When you’re struggling with a lung disease or have a breathing disorder that needs you to use supplemental oxygen, there are a few things you can do to make it easier to cope with the issue. Oxygen has many benefits and you now have the option of a portable oxygen concentrator (POC) to breathe easier while you enjoy your freedom and independence.
A POC is a medical device that helps those with a low level of blood oxygen that can be plugged into an electrical outlet or powered by a battery. If the battery runs out, you’ll need to charge it by plugging it into an electrical outlet. Many POCs also come with an adapter so that you can use your device while driving.
POCs receive air, purify it and then distribute it.
There are a quite a number of benefits to a portable oxygen concentrator, some of which are:
Ease Of Use
Many POCs can be quite confusing to operate, having an endless amount of wires, buttons and switches.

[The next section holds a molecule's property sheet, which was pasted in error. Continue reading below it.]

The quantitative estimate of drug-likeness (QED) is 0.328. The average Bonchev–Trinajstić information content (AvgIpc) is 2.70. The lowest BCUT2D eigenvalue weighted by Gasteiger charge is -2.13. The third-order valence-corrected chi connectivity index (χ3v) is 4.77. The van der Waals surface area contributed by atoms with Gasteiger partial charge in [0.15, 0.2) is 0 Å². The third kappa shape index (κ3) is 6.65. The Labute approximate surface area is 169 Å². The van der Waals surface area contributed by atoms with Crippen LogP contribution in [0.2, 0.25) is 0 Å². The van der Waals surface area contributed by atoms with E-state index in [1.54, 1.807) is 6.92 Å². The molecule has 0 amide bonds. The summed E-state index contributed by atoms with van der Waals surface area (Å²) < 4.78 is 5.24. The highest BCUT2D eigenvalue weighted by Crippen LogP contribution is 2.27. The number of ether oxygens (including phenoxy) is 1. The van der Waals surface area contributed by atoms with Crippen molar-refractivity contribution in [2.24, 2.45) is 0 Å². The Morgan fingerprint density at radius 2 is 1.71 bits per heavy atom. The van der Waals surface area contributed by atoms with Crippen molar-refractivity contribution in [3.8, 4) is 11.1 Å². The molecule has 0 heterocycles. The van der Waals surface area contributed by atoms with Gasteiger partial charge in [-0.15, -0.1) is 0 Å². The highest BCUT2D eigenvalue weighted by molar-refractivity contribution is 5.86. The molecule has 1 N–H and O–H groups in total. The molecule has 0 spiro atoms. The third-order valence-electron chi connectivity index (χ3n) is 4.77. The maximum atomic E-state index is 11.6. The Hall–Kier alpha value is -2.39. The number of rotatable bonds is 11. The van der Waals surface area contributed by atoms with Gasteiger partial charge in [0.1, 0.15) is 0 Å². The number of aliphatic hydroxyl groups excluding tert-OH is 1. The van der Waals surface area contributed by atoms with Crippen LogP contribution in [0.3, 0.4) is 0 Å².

These can make it challenging to modify your oxygen therapy and will keep your device beeping back at you to let you know that you’re not doing it correctly. This is why it’s important to choose a device that’s user-friendly.
An easy-to-understand and clean control panel should allow you to monitor your liter flow and battery life easily, also making adjustments as simple as pressing one button on the touch screen control display. There also would be no worries about battery belts, internal batteries and connectors. Instead, there is a lightweight battery that is very accessible, that you can change in just a minute or two.
Portable Oxygen Concentrator Uses
People who need oxygen therapy have to choose portable oxygen concentrators because they help them continue to maintain their standard and quality of life.
If you’re struggling with severe COPD and usually have low oxygen levels in your blood, a POC could help you live a much healthier, longer life.
Among the standard treatments for chronic lung diseases like pulmonary fibrosis, chronic obstructive pulmonary disease and emphysema, supplemental oxygen at the most advanced stages is often prescribed near-universally.
While medicines like corticosteroids or other prescription medicines along with inhalers can be used, supplemental oxygen is a staple in lung disease treatment. This is because it gives continued respiratory support for those struggling with their oxygen intake on a daily basis.